COARSE GRAINS: WORLD MARKETS AND TRADE
EU Oat Exports Drop to 10-year Low: European Union exports were lowered this month to the smallest amount since 1995/96. Exports are largely a function of crop size in Sweden and Finland as they are the only countries eligible for oat export subsidies from the Commission as part of their accession agreements (and consequently account for nearly all external trade). Production in these countries has continued to fall, and with low stocks (oats are not eligible for intervention), exportable supplies have shrunk. Current marketing year licenses are down nearly half from last year and virtually all exports typically go to the United States. (See PDF version for chart).
U.S. Corn Gains in Exports Over Last Year: In the face of reduced competition from Argentina and China (combined exports are down over 5 million tons from last year), U.S. corn exports are expected to surge to a 7-year high and the United States will consequently garner an even larger market share. In recent weeks, export sales have been very strong, especially to markets in Asia and the Western Hemisphere.
Argentine corn exports are considerably lower this year because of reduced production and stronger domestic feeding, and China’s exports are expected to fall to the lowest level in 7 years. (See PDF version for table).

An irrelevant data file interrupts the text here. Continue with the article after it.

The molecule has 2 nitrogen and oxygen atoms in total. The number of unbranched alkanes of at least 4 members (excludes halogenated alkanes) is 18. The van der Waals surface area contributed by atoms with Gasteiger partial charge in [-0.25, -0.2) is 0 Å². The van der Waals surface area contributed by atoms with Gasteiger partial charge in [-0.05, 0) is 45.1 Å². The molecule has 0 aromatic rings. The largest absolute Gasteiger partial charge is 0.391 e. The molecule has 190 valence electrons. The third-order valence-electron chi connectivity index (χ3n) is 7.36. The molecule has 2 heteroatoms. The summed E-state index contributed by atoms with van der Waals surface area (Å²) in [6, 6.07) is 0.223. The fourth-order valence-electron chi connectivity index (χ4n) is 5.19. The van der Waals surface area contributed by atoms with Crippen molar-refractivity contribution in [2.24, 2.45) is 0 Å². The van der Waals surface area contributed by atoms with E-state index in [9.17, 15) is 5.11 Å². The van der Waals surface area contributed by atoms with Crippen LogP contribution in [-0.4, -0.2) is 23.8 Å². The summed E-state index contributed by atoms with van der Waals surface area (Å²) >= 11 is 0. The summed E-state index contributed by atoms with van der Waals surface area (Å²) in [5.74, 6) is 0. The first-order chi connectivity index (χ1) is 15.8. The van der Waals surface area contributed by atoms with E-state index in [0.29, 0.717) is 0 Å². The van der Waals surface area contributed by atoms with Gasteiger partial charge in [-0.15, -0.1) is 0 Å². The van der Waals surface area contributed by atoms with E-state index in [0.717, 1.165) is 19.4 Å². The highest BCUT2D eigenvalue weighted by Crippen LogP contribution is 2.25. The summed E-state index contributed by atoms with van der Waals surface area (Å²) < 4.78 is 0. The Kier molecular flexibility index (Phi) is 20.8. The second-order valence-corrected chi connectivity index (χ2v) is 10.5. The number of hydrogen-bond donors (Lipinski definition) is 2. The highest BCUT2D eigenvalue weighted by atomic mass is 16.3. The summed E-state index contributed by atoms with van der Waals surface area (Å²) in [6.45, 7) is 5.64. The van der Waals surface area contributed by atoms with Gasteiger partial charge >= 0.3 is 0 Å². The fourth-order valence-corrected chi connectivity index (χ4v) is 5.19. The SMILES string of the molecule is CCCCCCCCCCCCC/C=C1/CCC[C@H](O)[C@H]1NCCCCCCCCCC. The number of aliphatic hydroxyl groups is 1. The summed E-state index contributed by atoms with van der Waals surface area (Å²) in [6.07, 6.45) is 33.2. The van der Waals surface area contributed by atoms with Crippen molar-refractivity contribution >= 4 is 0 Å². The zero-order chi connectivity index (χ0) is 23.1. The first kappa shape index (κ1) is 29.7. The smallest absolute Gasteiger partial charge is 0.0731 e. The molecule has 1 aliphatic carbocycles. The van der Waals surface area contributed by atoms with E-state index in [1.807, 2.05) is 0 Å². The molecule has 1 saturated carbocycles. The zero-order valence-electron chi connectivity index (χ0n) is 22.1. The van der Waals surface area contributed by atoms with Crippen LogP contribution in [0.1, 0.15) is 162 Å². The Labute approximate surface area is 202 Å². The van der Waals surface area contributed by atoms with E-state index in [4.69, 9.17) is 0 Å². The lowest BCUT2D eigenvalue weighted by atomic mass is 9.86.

Domestic: February export bids for #2 yellow corn were up sharply by over $4 per ton to $107. Bids for #2 yellow sorghum (Texas Gulf) were up a similar amount to $105/MT.
Corn prices have been supported by strong export sales and shipments, as well as forecasts for lower ending stocks due to a sharp increase in the use of corn for ethanol. However, concerns over bird flu and large feed grain supplies have kept prices in check.
Sorghum prices have been underpinned by relatively strong sales and food aid shipments, as well as firmness in the corn market.
TRADE CHANGES IN 2005/2006
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Last modified: Monday, March 13, 2006